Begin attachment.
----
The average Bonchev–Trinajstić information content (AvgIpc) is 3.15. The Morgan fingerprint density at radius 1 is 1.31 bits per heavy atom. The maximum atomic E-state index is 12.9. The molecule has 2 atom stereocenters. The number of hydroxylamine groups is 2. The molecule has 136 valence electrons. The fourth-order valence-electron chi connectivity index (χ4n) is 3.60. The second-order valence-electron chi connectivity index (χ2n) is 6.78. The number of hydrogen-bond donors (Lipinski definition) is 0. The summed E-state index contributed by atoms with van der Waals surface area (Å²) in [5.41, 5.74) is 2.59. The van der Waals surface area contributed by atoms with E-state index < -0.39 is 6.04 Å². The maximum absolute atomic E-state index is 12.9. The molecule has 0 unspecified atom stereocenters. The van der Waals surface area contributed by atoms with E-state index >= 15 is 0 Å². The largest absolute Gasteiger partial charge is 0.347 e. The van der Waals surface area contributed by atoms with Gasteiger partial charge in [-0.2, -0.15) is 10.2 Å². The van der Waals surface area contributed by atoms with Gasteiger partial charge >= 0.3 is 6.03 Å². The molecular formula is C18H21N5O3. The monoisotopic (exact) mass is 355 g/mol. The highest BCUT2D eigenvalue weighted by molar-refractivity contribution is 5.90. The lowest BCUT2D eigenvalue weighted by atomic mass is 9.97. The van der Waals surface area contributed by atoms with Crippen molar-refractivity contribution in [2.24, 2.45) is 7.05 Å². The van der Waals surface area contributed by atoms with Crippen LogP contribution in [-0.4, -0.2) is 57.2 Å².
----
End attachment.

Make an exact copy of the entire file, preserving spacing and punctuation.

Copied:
The average Bonchev–Trinajstić information content (AvgIpc) is 3.15. The Morgan fingerprint density at radius 1 is 1.31 bits per heavy atom. The maximum atomic E-state index is 12.9. The molecule has 2 atom stereocenters. The number of hydroxylamine groups is 2. The molecule has 136 valence electrons. The fourth-order valence-electron chi connectivity index (χ4n) is 3.60. The second-order valence-electron chi connectivity index (χ2n) is 6.78. The number of hydrogen-bond donors (Lipinski definition) is 0. The summed E-state index contributed by atoms with van der Waals surface area (Å²) in [5.41, 5.74) is 2.59. The van der Waals surface area contributed by atoms with E-state index < -0.39 is 6.04 Å². The maximum absolute atomic E-state index is 12.9. The molecule has 0 unspecified atom stereocenters. The van der Waals surface area contributed by atoms with E-state index >= 15 is 0 Å². The largest absolute Gasteiger partial charge is 0.347 e. The van der Waals surface area contributed by atoms with Gasteiger partial charge in [-0.2, -0.15) is 10.2 Å². The van der Waals surface area contributed by atoms with Gasteiger partial charge >= 0.3 is 6.03 Å². The molecular formula is C18H21N5O3. The monoisotopic (exact) mass is 355 g/mol. The highest BCUT2D eigenvalue weighted by molar-refractivity contribution is 5.90. The lowest BCUT2D eigenvalue weighted by atomic mass is 9.97. The van der Waals surface area contributed by atoms with Crippen molar-refractivity contribution in [2.24, 2.45) is 7.05 Å². The van der Waals surface area contributed by atoms with Crippen LogP contribution in [-0.4, -0.2) is 57.2 Å².